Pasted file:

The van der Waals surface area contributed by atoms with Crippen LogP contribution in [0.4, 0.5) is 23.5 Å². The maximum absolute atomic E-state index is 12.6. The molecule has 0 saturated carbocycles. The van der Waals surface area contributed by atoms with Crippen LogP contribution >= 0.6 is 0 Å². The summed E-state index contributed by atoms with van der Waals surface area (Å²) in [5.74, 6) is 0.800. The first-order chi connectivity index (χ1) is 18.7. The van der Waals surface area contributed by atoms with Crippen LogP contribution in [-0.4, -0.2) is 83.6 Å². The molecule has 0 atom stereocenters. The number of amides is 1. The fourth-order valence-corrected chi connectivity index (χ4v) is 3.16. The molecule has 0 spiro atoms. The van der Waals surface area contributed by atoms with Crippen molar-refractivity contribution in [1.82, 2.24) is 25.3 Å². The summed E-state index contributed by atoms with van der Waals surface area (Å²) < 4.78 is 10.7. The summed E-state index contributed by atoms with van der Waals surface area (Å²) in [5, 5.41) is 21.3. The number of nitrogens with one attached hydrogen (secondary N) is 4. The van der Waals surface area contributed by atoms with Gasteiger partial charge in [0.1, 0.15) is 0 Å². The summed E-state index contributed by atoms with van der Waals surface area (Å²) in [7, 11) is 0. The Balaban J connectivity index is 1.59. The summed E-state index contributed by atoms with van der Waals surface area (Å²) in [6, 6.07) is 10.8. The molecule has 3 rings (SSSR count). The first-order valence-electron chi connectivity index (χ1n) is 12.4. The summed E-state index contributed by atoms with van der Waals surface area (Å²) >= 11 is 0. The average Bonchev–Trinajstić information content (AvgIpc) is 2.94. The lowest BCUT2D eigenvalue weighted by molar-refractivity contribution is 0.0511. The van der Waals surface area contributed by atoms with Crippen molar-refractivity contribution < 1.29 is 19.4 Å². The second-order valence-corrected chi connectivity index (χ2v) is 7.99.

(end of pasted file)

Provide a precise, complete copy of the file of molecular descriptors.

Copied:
The van der Waals surface area contributed by atoms with Crippen LogP contribution in [0.4, 0.5) is 23.5 Å². The maximum absolute atomic E-state index is 12.6. The molecule has 0 saturated carbocycles. The van der Waals surface area contributed by atoms with Crippen LogP contribution >= 0.6 is 0 Å². The summed E-state index contributed by atoms with van der Waals surface area (Å²) in [5.74, 6) is 0.800. The first-order chi connectivity index (χ1) is 18.7. The van der Waals surface area contributed by atoms with Crippen LogP contribution in [-0.4, -0.2) is 83.6 Å². The molecule has 0 atom stereocenters. The number of amides is 1. The fourth-order valence-corrected chi connectivity index (χ4v) is 3.16. The molecule has 0 spiro atoms. The van der Waals surface area contributed by atoms with Crippen molar-refractivity contribution in [1.82, 2.24) is 25.3 Å². The summed E-state index contributed by atoms with van der Waals surface area (Å²) < 4.78 is 10.7. The summed E-state index contributed by atoms with van der Waals surface area (Å²) in [5, 5.41) is 21.3. The number of nitrogens with one attached hydrogen (secondary N) is 4. The van der Waals surface area contributed by atoms with Gasteiger partial charge in [0.1, 0.15) is 0 Å². The summed E-state index contributed by atoms with van der Waals surface area (Å²) in [7, 11) is 0. The Balaban J connectivity index is 1.59. The summed E-state index contributed by atoms with van der Waals surface area (Å²) in [6, 6.07) is 10.8. The molecule has 3 rings (SSSR count). The first-order valence-electron chi connectivity index (χ1n) is 12.4. The summed E-state index contributed by atoms with van der Waals surface area (Å²) >= 11 is 0. The average Bonchev–Trinajstić information content (AvgIpc) is 2.94. The lowest BCUT2D eigenvalue weighted by molar-refractivity contribution is 0.0511. The van der Waals surface area contributed by atoms with Crippen molar-refractivity contribution < 1.29 is 19.4 Å². The second-order valence-corrected chi connectivity index (χ2v) is 7.99.